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Re: Vista renamed to "Windows IP"

  • Subject: Re: Vista renamed to "Windows IP"
  • From: Ian Hilliard <nospam@xxxxxxxxxxxxxxxx>
  • Date: Sun, 23 Apr 2006 10:03:26 GMT
  • Newsgroups: comp.os.linux.advocacy
  • Organization: Comindico Australia - reports relating to abuse should be sent to abuse@comindico.com.au
  • References: <124hi604ihc4t1d@news.supernews.com> <1224434.zSc7yD4xtV@schestowitz.com> <1145632239.553936.184040@g10g2000cwb.googlegroups.com>
  • User-agent: Pan/0.14.2 (This is not a psychotic episode. It's a cleansing moment of clarity.)
  • Xref: news.mcc.ac.uk comp.os.linux.advocacy:1103125
On Fri, 21 Apr 2006 08:10:39 -0700, Rex Ballard wrote:

> Bill Gates made the real mistake about 20 years ago, when, in about
> 1987, he decided that "Unix is dead" and sold most of his interest in
> Xenix to SCO.  By 1989, he had sold all of his interest in Xenix, along
> with the right to sell a competing Unix variant, to SCO.

By the mid-80's VMS and some variant of Unix were the two most common OS's
in the mini-computer market. They are of course two completely different
animals. VMS was designed for process controlling and Unix was designed as
a cut down version of the general purpose multi-user OS Multics.

I guess has always been that Bill Gates went for VMS rather than Unix
because there was no way that he could get total control of Unix. There
were just too many players in that market.

> Ironically, in 1992,  only 3 years later, Microsoft's most effective
> competition - Linux, would be adopted by thousands of people who were
> dissatisfied with Windows 3.0 and Windows 3.1 and wanted a workstation
> that gave them all of the capabilities of a Unix workstation such as a
> $25,000 SPArCStation, SGI Workstation, or HP 9000 graphical Unix
> workstation, but at the price of a PC.

In 1993, Linux still seriously sucked. There were people using BSD, but
the legal situation wasn't yet clear. The legal Unix distributions were
very expensive and there was really no Unix at the low end of the
market. It was only because of this vacuum that Windows had a chance at
all. A year later in 1994, Linux had improved sufficiently to be able to
be put into service as a small server.

> By 1993 Linux had all of these capabilities, including the ability to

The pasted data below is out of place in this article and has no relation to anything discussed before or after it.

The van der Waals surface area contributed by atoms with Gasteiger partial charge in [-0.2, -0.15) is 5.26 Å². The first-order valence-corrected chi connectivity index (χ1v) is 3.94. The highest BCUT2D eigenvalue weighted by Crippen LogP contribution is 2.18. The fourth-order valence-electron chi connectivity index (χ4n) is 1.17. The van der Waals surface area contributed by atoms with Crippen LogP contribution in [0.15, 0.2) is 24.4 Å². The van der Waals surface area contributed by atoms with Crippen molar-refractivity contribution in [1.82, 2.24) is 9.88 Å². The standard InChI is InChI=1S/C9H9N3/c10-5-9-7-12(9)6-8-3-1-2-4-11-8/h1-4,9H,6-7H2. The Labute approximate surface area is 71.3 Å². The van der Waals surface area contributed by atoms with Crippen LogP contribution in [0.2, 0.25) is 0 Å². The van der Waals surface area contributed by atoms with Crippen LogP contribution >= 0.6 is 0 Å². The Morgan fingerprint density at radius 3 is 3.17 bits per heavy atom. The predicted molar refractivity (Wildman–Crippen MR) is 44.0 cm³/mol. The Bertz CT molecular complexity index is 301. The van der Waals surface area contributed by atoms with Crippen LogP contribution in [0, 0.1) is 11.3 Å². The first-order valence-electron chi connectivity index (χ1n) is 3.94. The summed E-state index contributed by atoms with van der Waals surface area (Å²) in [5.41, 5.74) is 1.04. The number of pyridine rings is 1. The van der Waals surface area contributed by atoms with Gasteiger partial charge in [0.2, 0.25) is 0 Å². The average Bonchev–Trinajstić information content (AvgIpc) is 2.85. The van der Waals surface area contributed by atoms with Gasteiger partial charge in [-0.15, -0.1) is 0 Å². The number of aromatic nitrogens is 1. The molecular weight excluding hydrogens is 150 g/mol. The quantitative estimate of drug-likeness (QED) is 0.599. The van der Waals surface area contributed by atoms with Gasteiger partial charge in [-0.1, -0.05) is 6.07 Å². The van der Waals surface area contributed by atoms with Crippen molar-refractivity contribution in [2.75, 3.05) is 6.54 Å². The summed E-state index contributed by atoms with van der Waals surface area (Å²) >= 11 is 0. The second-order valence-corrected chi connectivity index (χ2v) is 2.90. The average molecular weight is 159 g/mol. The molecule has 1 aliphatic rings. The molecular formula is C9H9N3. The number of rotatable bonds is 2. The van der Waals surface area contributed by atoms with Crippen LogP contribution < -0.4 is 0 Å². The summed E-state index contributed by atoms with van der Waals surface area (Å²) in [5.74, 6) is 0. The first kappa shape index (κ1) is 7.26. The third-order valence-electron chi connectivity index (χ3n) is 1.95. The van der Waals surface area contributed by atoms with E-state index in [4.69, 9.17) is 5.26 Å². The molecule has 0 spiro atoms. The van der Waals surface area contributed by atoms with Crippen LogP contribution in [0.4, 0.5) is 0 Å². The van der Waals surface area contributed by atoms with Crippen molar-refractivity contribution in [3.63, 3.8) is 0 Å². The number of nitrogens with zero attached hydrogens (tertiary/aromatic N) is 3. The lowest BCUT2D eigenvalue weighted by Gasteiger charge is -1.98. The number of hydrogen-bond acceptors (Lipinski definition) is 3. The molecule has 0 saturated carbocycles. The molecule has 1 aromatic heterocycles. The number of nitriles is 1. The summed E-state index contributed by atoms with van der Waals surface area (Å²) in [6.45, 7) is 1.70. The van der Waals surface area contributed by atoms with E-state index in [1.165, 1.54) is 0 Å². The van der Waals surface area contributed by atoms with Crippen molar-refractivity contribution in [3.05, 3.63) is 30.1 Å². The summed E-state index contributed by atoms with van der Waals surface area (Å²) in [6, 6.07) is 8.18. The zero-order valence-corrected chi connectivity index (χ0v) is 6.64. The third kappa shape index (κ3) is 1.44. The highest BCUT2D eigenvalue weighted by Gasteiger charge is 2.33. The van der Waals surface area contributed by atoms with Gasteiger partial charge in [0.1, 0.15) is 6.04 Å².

> function as a "terminal" to any of the above workstations, as well as a
> number of Unix Servers which could run graphical applications using the
> Linux workstation as a display.

Making GUI applications for Unix was complex and expensive. Making
commercial applications for Linux was on very shakey legal ground. That's
why it didn't happen.

> By 1994, Linux had become so popular that Novell decided to purchase the
> rights to Unix from AT&T, with the intent of producing a low-cost
> workstation with all of the capabilities of Linux, all of the
> compatibility of Unix, and more effective and reliable than Windows NT.

Novell clearly thought that they could put Unix onto evey desktop. Had
that happened, Windows would have been still born. Bill was very cleaver
in conning the Novell board to drop their Unix plans. In so doing, Novell
had pretty much killed themselves.
> By 1993, Microsoft had been promoting Windows NT as vaporware.  In fact,
> the federal trade commisson was investigating Microsoft for false
> advertizing and fraud.  Microsoft negotiated a deal and the commisioners
> voted 4 to 3 against prosecution.

Microsoft has long been a marketing machine. Still, McDonalds has not been
able to take over the food industry.

> Microsoft had several rivals, including OS/2, UnixWare, Solaris, and
> Linux, and by 1995, it was beginning to look like Windows NT was dead in
> the water.  "Chicago" which was supposed to be "Windows NT Lite" was
> almost a year late and when it was finally released, could not be easily